From the horse’s mouth: economic conditions and investor expectations of risk and return

And as the irrational exuberance investing definition shows, many people ignore logical signals in favor of profit that doesn’t have a basis in real value. The same buyers who initially were overly enthusiastic about the asset’s growth will sell the asset ultimately pushing its price below intrinsic value after the bubble burst. Traders purchase more quantities of a stock, assuming its value has potential to grow.

Investors follow each other into whatever asset is rising. It usually occurs in stocks but has also happened in housing, gold, or even Bitcoin. One of the most famous market bubbles and crashes of all time is the Dutch tulip market bubble, or tulip mania. This occurred in Holland between the early to mid-1600s during the Dutch Golden Age. This process can only occur in the later expansion phase of the business cycle.

Fortunately, it didn’t spread to the rest of the economy. At the time, tulips were a luxury item, providing a sense of exoticism because they didn’t look like any other native flower on the continent. Yet they were also notoriously fragile and difficult to grow.

Then professional traders got in on the action, and people began buying tulips with leverage, hoping to pay off their debts once they sold the bulbs for a profit. Basically, investors get so confident that they lose sight of what an asset is actually worth. This means that they’re buying into a bubble, and eventually, the larger market will catch up, and the bubble will burst.

Hyperbolic discounting and consumption

The demand and supply forces for a particular stock or asset determines its market value. However, sometimes the market value of an asset can appear exaggerated as a result of irrational exuberance among traders. Greenspan’s use of the phrase «irrational exuberance» sent stock markets plummeting the next day. Investors were afraid that the Fed would raise interest rates to slow down the economy. Investors egg each other into a state of irrational exuberance.

irrational exuberance meaning

Fed Chair Alan Greenspan warned the markets about their irrational exuberance on December 5, 1996. But he did not tighten monetary policy until the spring of 2000, after banks and brokerages had used the excess liquidity the Fed created in advance of the Y2K bug to fund internet stocks. Having poured gasoline on the fire, Greenspan had no choice but to burst the bubble. And because investors are desperate for more new growth, they sink money into whatever asset happens to be rising without inspecting possibly deteriorating returns or poor economic fundamentals. If they stuck to the fundamentals, they would reject bad investments and keep their cash, but because they’re desperate for more growth, they turn to any shiny asset that might present an opportunity. In the next section, we examine the literature on the five variables of interest.

Discussion

He then asked whether central banks should address irrational exuberance with monetary policy. At the time, the Fed didn’t concern itself with the stock market or even real estate prices. He did note though, that central bankers must get involved when they sense that speculative frenzy is driving a dangerous bubble. He concluded that when the stock market or any asset class affects the economy, then central bankers must get involved. It is believed to be a problem because it can give rise to bubbles in asset prices.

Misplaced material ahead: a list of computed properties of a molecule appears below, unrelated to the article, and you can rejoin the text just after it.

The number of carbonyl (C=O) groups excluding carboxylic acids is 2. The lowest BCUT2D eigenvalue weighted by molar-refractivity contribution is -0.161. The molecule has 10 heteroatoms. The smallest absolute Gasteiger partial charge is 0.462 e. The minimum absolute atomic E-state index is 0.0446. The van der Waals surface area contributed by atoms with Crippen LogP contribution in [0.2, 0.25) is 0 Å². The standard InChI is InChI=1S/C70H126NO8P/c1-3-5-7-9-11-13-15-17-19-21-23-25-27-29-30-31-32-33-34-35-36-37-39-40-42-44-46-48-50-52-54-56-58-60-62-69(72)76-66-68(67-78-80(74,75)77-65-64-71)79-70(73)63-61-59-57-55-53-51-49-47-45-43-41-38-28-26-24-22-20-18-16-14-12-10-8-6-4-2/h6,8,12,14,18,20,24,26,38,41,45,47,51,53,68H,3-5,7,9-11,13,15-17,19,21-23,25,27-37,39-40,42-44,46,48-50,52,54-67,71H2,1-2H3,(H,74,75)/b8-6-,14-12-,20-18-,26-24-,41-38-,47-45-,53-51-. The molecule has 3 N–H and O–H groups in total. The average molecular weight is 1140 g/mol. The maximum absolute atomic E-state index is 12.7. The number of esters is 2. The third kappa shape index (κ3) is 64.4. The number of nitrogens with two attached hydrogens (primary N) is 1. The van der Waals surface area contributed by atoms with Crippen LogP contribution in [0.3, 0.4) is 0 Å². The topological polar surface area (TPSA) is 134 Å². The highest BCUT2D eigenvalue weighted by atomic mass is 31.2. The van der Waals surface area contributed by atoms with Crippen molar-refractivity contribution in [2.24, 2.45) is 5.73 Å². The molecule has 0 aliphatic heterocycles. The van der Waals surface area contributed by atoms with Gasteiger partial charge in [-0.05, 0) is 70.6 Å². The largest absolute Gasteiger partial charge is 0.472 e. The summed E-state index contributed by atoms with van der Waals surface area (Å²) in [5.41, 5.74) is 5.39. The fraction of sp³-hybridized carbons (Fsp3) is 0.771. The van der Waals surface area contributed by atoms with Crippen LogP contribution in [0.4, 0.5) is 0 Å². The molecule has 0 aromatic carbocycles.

irrational exuberance meaning

As a result, the frenzy of greed turns to panic when asset prices return to their real-world values. «Irrational exuberance» is the phrase used by the then-Federal Reserve Board chairman, Alan Greenspan, in a speech given at the American Enterprise Institute during the dot-com bubble of the 1990s. The phrase was interpreted as a warning that the stock market might be overvalued.

In investing, irrational exuberance is when investor confidence drives asset prices higher than their fundamentals logically justify. It’s best understood as a kind of mania—investors are so confident that an asset will keep rising in value that they completely lose sight of the asset’s intrinsic value. Alan Greenspan raised the question of whether central banks should address irrational exuberance via a preemptive tight monetary policy. He believed that central should raise interest rates when it appears that a speculative bubble is beginning to take shape.

Due to the herd bias, as the asset value rises higher more and more traders tend to follow the suit driving the price further up to surpass the asset’s intrinsic value and form a bubble. Stock market movements are broadly dependent on the behaviour of traders, who buy and sell stocks aiming to profit from price fluctuations. Greenspan noted that low-interest rates had created steady earnings.

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The world stock market is a set of exchanges and markets… Irrational exuberance is defined by an overinflated asset value caused by increased enthusiasm among traders without any rational reasons backing the positive market sentiment. The strong dollar also drove up the value of the Chinese yuan, which was pegged to the dollar. In response, the People’s Bank of China lowered the yuan’s value by 3% in August 2015. That triggered a Chinese stock market crash and raised concerns of currency wars. The stock market crash that followed erased more than four years of gains in the tech-heavy Nasdaq composite index and wiped out many billions of dollars in market capitalization.